In the past, we've discussed the costs of variation. The classic example is that of market weight. Even when pigs are marketed within an acceptable range of a target weight, the greater the variation within that range, the greater the opportunity loss. Today we'll consider variation at the level of the sow farm and how it undermines performance.
There are several ways to describe variation. We are accustomed to reports of average values. For parameters that have a "bell-shaped" curve (also known as the normal distribution), the average is at the highest point, and most of the parameter's values lie near that average. The minimum and maximum values define the upper and lower ends of the distribution.
The standard deviation is a way of describing how wide or how narrow the values in the distribution lie. Two thirds of a parameter's values fall within one standard deviation above or below its average. Approximately 95% of a parameter's values fall within two standard deviations above or below its average. The coefficient of variation (CV) is a way to relate the standard deviation to the average. The CV is often described as a percent and is calculated by dividing the standard deviation by the average; therefore, the larger the CV, the greater the variation in the parameter.
For this article, we considered five parameters from a dataset of weekly performance monitors from nine farms followed over a four-year period.
The first parameter considered was average female inventory. Farms ranged in size from 600 to 3,500 sows. The CVs for average female inventory ranged from 2.7%-5.6%. The variation in weekly inventory did not exhibit seasonality. Nevertheless, both gradual and abrupt changes in inventory pose challenges to breeding managers trying to fill, but not overfill, breeding groups. When animals are not available to breed, breeding groups are shorted, farrowing falls short, weaned pig production falls short, and there are fewer weaned sows to be bred in the next rotation. When inventory is long, pressure to minimize non-productive sow days can lead to overfilling breeding groups, pressure on farrowing capacity and a temporary abundance of light, young, weaned pigs.
The second parameter considered was the total number of sows bred. The CVs for sows bred/week ranged from 11%-18%. Such variation could be the result of seasonal effects, people effects (i.e., short-staffing, new employees), inventory fluctuation, or repetition of the highs and lows from the previous turn.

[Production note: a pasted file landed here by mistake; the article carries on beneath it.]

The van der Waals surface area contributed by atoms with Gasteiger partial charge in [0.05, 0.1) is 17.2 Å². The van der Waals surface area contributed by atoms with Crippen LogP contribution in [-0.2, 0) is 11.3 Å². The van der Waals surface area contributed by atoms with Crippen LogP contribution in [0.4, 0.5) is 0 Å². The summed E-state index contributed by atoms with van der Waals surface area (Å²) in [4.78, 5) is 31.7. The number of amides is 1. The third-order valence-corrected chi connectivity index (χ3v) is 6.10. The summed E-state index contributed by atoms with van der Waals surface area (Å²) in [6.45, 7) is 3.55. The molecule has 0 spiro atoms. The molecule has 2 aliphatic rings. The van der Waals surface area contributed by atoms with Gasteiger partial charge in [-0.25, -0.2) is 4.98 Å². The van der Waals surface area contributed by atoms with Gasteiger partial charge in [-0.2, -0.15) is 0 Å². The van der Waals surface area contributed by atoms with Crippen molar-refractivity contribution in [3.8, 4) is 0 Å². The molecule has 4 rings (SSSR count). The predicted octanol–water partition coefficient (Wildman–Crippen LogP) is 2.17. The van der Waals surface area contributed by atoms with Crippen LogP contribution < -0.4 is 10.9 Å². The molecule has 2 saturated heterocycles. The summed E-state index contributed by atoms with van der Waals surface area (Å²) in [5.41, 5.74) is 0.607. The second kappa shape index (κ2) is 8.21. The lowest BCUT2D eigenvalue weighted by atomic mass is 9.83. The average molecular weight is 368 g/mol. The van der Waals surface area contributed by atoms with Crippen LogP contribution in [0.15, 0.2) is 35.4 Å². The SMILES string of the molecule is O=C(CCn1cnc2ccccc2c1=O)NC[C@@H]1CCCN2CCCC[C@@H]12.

The third parameter considered was the number of sows farrowed. It should be noted that breeding groups and farrowing groups are offset slightly because gestation length does not correspond to an exact 16-week interval. As such, some of the week-to-week variation in the number of sows farrowed would not be a direct result of the variation in breeding group size. However, the CVs for the number of sows farrowed ranged from 13%-23%. Such variation is a challenge to herds needing to produce a consistent number of weaned pigs each week. As a result, weaning age will fluctuate to permit the unit to wean relatively "consistent" numbers of pigs.
The fourth and fifth parameters considered were total number of piglets born alive and total number of piglets weaned. Not surprisingly, the range of CVs for total number of piglets born alive was 13%-26%. Among the farms, sows farrowed/week and piglets born alive/week were relatively parallel with slightly more variation among weekly live born. The CVs for total piglets weaned/week ranged from 11%-24%.
In the context of a sow unit, small variations in inventory can translate into larger variations in breeding groups, farrowing groups, piglets born alive and weaned. Further, once a fluctuation is incorporated into a parity rotation (the number of weeks -- breeding, gestation, lactation, wean-to-first-service interval -- for a sow to produce a litter and be rebred), it becomes increasingly difficult to work it back out of the cycle.
Stephanie Rutten, DVM
University of Minnesota
Editor's Note: For all your agricultural news, markets and commentaries, go to www.farms.com
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The Senate Agriculture Committee and the House Agriculture Livestock Subcommittee held hearings this week to review competition issues affecting the livestock and meat industries. There were a wide variation of opinions expressed by the various farm organizations, producer groups and industry. The National Pork Producers Council (NPPC) said that several bills before Congress could adversely affect pork producers' ability to market their hogs, including a ban on packer ownership and a requirement that packers buy at least 25% of their pigs on the spot market. According to NPPC, "Punitive actions against packers do not necessarily benefit pork producers in the long run unless the packers are clearly in the wrong. We have seen no evidence of this, and Congress must proceed with caution, weighing the costs and benefits of such important public-policy decisions."